Antonee Robinson really struggled to get forward or make an impact in the game.

There was a lot of blame to go around but this is a good representation of how the team looks at the moment. Sure, Tyler Adams isn’t completely fit, but banking on being able to field an ideal Best XI is unrealistic – especially in three game qualifying windows. The U.S. team had most of its top players – and that’s about as good as it is going to get.


A great representation of CONCACAF


The good news is that the U.S. team will now take on Mexico in the final and then host Costa Rica in a friendly. In CONCACAF, there isn’t any difference between winning pretty and winning ugly – and so long as a team wins, it doesn’t really translate much into the big picture.

Honduras tried to take the United States out of its rhythm – and it worked. A large percentage of the game consisted of Honduran players lying on the ground to receive treatment – at times when the U.S. was raising its game. There were also bits of scrappy melees, fulling of pushing and shouting. All of this was designed to prevent the U.S. team from gaining or continuing momentum.

Pulisic handled this well, but he was coming off a Champions League run where he was, at times, fouled over 10 times a game.

The problem for the United States, however, is that this game was at home. It is always going to be a lot more difficult on the road in Mexico, Honduras, Costa Rica, and Jamaica. When the U.S. team was successfully able to navigate CONCACAF, it came through talent but also experience and comradery.  

"It wasn't an easy game at all," Berhalter said. "We had chances in the first half to finish, I think we got too open in the second half, at times not enough balance. But for the guys to dig and compete like that in altitude and heat, they did a fantastic job."


Must finish early chances


"We know it has to be better, and we know we have to put these games away as soon as possible," Weston McKennie said afterward.

Most of the U.S. team’s problems go away if they could finish their chances early. From the seemingly the opening minutes it appeared that Honduras would be more than happy to take their chances in penalty kicks – and it was good for them the game would have gone right to penalties after 90 minutes.

If Weston McKennie had buried his wide open header from Lletget’s corner kick, if Reyna had laid a short pass off to Sargent for a tap-in, or if Sargent had headed home the cross from Robinson – it would have changed everything. Honduras would have had to open up. 

Honduras had a very well-organized defensive shape. They would have been forced out of that if the U.S. team scored early. The longer the U.S. team went without scoring, the more confident Honduras was defensively and the more momentum it had.

Heading into qualifying, the U.S. team must be more clinical in the first half. Early goals will solve so much.

The exact same thing could be said for Mexico after its win over Costa Rica in penalties following a 0-0 draw.


Looking ahead to Mexico


Looking ahead to the final against Mexico, Gregg Berhalter has a bunch of changes and approaches he must consider after watching film of this game.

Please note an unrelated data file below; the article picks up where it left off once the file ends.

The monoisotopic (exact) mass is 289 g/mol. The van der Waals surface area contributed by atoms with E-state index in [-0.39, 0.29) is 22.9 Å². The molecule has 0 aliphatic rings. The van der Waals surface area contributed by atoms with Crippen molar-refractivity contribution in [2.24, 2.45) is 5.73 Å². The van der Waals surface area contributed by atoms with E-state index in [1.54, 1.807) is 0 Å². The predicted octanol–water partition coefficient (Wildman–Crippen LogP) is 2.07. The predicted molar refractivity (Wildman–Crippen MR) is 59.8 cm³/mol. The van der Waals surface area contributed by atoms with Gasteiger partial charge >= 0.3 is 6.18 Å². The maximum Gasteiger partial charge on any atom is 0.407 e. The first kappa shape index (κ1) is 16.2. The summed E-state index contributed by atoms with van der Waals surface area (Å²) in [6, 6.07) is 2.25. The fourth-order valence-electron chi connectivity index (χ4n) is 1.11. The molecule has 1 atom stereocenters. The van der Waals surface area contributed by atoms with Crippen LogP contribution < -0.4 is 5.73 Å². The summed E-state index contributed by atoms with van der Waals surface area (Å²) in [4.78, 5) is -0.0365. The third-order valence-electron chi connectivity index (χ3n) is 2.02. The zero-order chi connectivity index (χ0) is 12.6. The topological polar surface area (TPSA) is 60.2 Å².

Where will Pulisic play? Will he be on the wing or will he be central?

If he’s central, he should probably consider replacing Lletget out wide. He has the option of either Brenden Aaronson and Tim Weah to play out wide. Aaronson offers the advantage of playing out wide and centrally – which might offer more in-game flexibility.

If Pulisic plays on the wing, central options will either be Lletget – who has now started back-to-back games inside of a week across two different continents – or Yunus Musah, who is talented and has played well, but was pretty sloppy off the bench against Switzerland.

Defensive midfield remains an open question. Obviously, Adams is lock-starter when healthy but it’s tough to assume a player who hasn’t played since April 25 will be ready for a final, against an archrival, in a game played at altitude, taking place on June 9 (six weeks after his last game).

Assuming Adams can’t start, it will be either Acosta or Yueill. While Yueill is good with the ball and can cover ground, Acosta can close down on defenders more and can deal with a scrappy game – which are very common whenever the U.S. and Mexico meet.

Fullbacks remain a very open question. Dest needs to be better than he has recently with his mistakes, but he will start. It seems like Dest playing left back over Robinson makes the most sense against Mexico. Then it will either be Cannon or Yedlin on the right. Cannon has been popular under Berhalter but Yedlin, who is still in his prime years, also brings a lot of experience to these types of games.

Finally, does Berhalter go with Sargent or Siebatcheu up top in a 4-3-3? While Sargent hasn’t scored, it might not be the ideal stage for Siebatcheu yet to start.

The best bet is that Berhalter goes with: Steffen: Yedlin (RB), McKenzie, Brooks, Dest (LB); Acosta (d-mid), Mckennie, Musah; Pulisic, Reyna, Sargent.


Player Ratings vs. Honduras

The Starting Lineup
  •         Goalkeeper: Zack Steffen - Rating: 6
  •         Right back: Sergino Dest - Rating: 4.5
  •         Central defender: Mark McKenzie - Rating: 6
  •         Central defender: John Brooks - Rating: 6
  •         Left back: Antonee Robinson - Rating: 4.5
  •         Midfielder: Jackson Yueill - Rating: 4.5
  •         Midfielder: Weston McKennie - Rating: 6
  •         Midfielder: Sebastian Lletget - Rating: 5.5
  •         Winger: Christian Pulisic - Rating: 7
  •         Winger: Gio Reyna - Rating: 7.5
  •         Forward: Josh Sargent - Rating: 5.5
 The Substitutes

  •         Winger: Brenden Aaronson - Rating: 5.5
  •         Fullback: Reggie Cannon - Rating: 5.0
  •         Forward: Jordan Siebatcheu - Rating: 7.0
  •         Midfielder: Kellyn Acosta - Rating: 5.5
  •         Defender: Matt Miazga - Rating: NR